Education Reform

California Educators Call for Duncan Resignation

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Because of his ongoing lack of leadership and advocacy on what is really needed to help our schools succeed, the California delegation to the NEA Representative Assembly has submitted a New Business Item calling for Duncan's resignation

His department's failed education agenda has focused on more high-stakes testing, grading and pitting public school children against each other based on test scores, and for continuing to promote policies and decisions that undermine public schools and colleges, the teaching profession, education professionals and education unions.

Teachers are not the problem. Teachers are part of the solution. And it’s time we have a Secretary of Education who understands and believes that.

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NEA President: We Won't Give Up

NEA President Dennis Van Roekel responds to the latest round of attacks on the teaching profession and our union:

"I have a message for those people who would seek to reduce children to a test score and teaching to a technological transaction. You are mistaken if you think we will see your attacks and get discouraged, that we will read the headlines and give up. You may put students in the name of your campaigns but that doesn’t mean you really care about the millions of children in our public schools. If you did truly care, you they would look at the more than half of public school children who live in poverty and wage your crusades against the inequity in our economy."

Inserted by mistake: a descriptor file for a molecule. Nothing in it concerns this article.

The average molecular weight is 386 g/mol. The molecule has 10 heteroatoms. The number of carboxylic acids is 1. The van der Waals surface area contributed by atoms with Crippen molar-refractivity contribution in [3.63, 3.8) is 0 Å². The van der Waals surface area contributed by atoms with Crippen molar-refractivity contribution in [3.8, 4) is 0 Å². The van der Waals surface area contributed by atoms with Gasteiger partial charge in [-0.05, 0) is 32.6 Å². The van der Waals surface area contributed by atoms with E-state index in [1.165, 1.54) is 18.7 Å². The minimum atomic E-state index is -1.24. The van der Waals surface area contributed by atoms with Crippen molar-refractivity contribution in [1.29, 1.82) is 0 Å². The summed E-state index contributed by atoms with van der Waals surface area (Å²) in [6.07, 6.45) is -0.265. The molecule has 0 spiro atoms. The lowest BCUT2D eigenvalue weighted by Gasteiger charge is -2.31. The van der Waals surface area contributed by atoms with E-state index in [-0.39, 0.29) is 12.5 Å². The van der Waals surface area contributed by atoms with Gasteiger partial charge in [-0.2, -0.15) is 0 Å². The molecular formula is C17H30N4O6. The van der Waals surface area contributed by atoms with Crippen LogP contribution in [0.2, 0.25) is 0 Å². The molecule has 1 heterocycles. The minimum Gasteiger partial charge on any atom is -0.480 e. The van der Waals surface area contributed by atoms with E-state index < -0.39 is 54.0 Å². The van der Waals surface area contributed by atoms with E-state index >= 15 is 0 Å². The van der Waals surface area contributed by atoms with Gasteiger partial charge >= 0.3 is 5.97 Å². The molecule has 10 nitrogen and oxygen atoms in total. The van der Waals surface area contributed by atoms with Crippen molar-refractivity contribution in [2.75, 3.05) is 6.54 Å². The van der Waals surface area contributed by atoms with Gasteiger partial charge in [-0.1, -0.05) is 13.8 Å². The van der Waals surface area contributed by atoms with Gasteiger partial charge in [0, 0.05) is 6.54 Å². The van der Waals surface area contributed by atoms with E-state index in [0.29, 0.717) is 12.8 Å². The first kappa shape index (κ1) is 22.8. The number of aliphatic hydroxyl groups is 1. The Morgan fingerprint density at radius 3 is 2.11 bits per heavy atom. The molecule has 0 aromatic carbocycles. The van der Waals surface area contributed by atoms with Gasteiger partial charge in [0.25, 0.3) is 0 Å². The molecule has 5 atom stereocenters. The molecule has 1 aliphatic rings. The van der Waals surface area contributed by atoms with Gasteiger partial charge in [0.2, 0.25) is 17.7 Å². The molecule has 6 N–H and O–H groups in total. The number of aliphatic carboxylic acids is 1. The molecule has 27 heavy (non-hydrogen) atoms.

Watch the video to hear his full statement:


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Vergara Verdict Flawed, Like Lawsuit Itself

Like the Vergara lawsuit itself, today’s ruling is deeply flawed. CTA, CFT and the state of California will appeal. We will appeal on behalf of students and educators. Circumventing the legislative process to strip teachers of their professional rights hurts our students and our schools. 

During the nearly two-month trial, numerous defense witnesses, including superintendents, principals, teachers, and nationally-recognized education policy experts testified that these laws work well and benefit students in well-run school districts all over the state. The plaintiffs put on administrators from poorly-managed school districts like Oakland, who attempted to blame the challenged statutes for their district’s problems, rather than poor management and an incredibly high teacher and administrator turnover rates.